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Featured - News - October 19, 2021

Malawi’s President Chakwera keynotes APSS Series 2

President Lazarus Chakwera of the Republic of Malawi cum chairperson of the Southern African Development Community (SADC) on Tuesday delivered the keynote address (via video conferencing) at Series 2 of the Africa Private Sector Summit (APSS), holding between 19th and 22nd of October in Accra, Ghana.

President Lazarus Chakwera of the Republic of Malawi cum chairperson of the Southern African Development Community (SADC) keynoting (via video conferencing) Series 2 of the Africa Private Sector Summit (APSS)

 

By Adam Alqali

The conference is themed: “Awakening Africa’s Sleeping Giants in the Implementation of Regional Economic Commissions (RECs) and the African Continental Free Trade Agreement (AfCFTA) and Leveraging Strategic Opportunities for Africa’s Turnaround.” It is being hosted by the Economic Commission for Africa (ECA); the Association of African Universities (AAU); the Pan African Chamber of Commerce and Industry (PACCI); and the Ghana National Chamber of Commerce and Industry (GNCCI), among others.

APSS seeks to foster strategic alliances among private sector actors, namely academia, labor, civil society, and consumers, on the one hand; and between private sector and the public sector, on the other hand; this is to facilitate the free flow of business and trade activities under the AfCFTA. The maiden edition of APSS (Series 1) themed: “Doing Business under the Africa Continental Free Trade Area” held virtually in March 2021.

In his keynote, President Chakwera said although Malawi assumed the leadership of SADC months ago, his country’s vision was far beyond the SADC region since it was chairing the regional economic block in the framework of the AfCFTA, which he said, had brought new opportunities for exponential growth and collective prosperity to the continent.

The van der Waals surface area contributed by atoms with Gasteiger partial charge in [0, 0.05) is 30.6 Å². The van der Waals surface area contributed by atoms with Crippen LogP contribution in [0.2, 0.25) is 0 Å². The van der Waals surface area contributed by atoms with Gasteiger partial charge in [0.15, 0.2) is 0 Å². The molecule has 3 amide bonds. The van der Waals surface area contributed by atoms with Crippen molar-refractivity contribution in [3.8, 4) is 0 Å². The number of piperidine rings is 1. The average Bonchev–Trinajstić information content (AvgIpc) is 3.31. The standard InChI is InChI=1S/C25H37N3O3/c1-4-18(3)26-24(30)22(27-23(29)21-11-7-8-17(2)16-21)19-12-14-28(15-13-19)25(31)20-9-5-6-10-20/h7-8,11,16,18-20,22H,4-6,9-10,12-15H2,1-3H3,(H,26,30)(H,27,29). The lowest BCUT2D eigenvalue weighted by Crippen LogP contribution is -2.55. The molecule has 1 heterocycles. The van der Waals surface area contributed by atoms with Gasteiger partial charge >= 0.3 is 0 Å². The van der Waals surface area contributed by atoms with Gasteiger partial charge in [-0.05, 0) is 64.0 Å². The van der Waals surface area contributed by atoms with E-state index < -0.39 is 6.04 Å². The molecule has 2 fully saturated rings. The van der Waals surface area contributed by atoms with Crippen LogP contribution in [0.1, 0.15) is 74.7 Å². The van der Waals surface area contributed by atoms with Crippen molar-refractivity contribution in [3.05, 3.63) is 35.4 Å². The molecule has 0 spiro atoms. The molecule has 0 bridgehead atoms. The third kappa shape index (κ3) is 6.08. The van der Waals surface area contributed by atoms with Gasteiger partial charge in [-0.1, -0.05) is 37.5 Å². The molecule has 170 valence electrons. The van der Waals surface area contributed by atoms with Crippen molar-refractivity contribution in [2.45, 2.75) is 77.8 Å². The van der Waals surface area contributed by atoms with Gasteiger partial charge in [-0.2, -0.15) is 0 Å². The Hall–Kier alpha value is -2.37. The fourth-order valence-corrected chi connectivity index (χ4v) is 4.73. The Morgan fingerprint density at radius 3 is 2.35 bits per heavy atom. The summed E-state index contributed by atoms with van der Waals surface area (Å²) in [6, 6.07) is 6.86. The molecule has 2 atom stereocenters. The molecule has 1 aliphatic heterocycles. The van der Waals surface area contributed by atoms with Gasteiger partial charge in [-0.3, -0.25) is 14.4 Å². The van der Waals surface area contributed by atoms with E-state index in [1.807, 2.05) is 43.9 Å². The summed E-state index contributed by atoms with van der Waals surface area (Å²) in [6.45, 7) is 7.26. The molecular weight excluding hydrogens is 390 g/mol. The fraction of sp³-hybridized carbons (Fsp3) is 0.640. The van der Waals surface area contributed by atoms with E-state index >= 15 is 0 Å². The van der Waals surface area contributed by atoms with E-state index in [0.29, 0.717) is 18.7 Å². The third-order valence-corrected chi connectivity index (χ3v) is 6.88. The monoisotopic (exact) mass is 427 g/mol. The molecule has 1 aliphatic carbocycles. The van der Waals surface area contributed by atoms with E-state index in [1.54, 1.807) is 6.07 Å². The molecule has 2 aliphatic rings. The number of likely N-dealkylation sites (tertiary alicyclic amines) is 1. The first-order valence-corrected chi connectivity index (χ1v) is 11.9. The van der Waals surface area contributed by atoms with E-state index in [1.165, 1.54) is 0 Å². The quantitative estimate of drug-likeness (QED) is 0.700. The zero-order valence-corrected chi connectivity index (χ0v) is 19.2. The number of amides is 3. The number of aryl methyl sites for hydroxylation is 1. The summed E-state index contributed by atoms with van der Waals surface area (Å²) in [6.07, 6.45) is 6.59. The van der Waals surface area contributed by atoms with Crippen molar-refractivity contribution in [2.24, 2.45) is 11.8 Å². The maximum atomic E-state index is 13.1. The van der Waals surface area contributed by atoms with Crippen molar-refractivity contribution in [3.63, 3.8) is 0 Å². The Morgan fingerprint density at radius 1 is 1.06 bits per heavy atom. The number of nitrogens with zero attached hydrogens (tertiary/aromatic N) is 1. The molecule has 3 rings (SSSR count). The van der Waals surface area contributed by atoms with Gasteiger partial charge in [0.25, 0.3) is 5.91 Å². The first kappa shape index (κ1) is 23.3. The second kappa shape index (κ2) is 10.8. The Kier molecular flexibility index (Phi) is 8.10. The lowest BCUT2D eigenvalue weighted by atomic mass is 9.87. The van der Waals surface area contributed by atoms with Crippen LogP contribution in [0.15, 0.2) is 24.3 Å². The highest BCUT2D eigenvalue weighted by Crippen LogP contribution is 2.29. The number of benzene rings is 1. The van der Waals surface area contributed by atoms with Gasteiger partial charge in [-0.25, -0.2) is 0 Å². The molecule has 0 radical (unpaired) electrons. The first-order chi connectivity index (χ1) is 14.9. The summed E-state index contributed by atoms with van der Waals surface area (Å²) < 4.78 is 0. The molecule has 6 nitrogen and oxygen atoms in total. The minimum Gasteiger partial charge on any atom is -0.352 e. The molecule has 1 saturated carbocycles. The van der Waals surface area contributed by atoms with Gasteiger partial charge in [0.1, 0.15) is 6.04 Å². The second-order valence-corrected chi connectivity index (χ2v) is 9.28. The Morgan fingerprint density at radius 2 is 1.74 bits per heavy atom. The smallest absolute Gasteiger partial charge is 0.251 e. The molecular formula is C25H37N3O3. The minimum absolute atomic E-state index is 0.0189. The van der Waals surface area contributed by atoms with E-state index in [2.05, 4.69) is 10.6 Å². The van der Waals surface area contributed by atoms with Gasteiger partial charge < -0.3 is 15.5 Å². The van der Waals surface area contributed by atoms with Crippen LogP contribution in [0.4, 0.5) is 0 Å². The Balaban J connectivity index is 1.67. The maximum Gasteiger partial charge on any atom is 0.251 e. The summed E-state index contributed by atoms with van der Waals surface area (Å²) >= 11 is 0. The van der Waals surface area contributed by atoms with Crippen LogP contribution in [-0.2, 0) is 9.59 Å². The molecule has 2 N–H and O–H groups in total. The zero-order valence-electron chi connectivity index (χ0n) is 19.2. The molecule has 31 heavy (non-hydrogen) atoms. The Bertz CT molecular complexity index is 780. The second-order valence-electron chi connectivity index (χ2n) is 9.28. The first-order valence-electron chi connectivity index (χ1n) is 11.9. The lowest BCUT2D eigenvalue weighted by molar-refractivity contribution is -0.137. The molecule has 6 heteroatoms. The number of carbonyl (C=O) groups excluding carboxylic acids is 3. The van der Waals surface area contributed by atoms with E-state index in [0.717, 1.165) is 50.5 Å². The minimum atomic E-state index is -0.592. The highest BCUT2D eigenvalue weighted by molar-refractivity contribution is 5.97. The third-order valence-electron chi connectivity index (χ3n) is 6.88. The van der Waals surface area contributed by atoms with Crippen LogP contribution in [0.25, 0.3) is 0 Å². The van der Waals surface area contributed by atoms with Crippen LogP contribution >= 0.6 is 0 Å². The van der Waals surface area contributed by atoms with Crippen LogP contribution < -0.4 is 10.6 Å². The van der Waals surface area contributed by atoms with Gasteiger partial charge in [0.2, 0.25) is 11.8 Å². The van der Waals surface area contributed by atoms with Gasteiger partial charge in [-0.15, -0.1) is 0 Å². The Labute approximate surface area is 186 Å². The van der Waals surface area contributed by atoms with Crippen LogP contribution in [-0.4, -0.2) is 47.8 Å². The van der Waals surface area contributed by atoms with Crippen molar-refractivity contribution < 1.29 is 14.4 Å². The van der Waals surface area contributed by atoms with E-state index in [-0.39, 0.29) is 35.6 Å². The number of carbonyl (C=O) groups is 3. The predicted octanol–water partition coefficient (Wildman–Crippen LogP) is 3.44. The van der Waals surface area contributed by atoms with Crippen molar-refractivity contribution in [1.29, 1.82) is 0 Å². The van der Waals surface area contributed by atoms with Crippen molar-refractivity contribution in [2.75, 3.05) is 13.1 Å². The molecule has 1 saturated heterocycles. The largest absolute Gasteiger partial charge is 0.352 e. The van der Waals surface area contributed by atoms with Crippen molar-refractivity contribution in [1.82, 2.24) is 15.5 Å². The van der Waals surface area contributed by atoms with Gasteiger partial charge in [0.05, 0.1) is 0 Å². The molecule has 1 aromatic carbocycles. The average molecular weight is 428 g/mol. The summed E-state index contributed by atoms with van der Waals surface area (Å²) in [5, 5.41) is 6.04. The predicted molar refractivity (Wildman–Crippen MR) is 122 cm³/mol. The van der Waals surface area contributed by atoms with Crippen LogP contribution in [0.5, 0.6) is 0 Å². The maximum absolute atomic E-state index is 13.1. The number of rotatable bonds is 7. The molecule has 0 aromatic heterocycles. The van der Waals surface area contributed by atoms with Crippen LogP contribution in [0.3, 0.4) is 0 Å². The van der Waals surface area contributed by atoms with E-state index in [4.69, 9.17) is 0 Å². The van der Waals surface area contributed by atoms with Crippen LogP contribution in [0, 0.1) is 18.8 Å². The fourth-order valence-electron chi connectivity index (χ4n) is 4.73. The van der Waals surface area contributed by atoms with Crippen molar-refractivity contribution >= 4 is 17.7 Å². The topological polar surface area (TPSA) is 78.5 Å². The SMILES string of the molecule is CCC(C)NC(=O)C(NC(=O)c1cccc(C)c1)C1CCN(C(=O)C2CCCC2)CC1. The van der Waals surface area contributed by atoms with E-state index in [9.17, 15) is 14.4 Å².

“Malawi is the first country to export goods to another African country outside of its regional economic zone under the AfCFTA. As I speak, over a dozen trucks loaded with agricultural produce are on the road from Malawi heading to South Sudan. This inter-regional trade is a mission whose time has come. For it makes no sense for Africans to produce so much and yet trade so little among themselves,” decried President Chakwera.

The SADC chair said Africa must see the AfCFTA not as an achievement rather as merely a runway from which their economies must take flight, urging African countries to make the necessary changes in their national policies to allow for the required free movement of people, goods and services across their borders.

“It simply makes no sense for Africans to hold each other hostage at airports and border crossings while Westerners are given preferential passage; each regional economic block need to lift these primitive restrictions with decisiveness. The same is true with the African aviation industry where many economies have difficulties creating their own national airlines. I see no reason why a group of countries from the same region cannot explore the idea of a collective ownership of one airline that eases movement across their region,” he urged.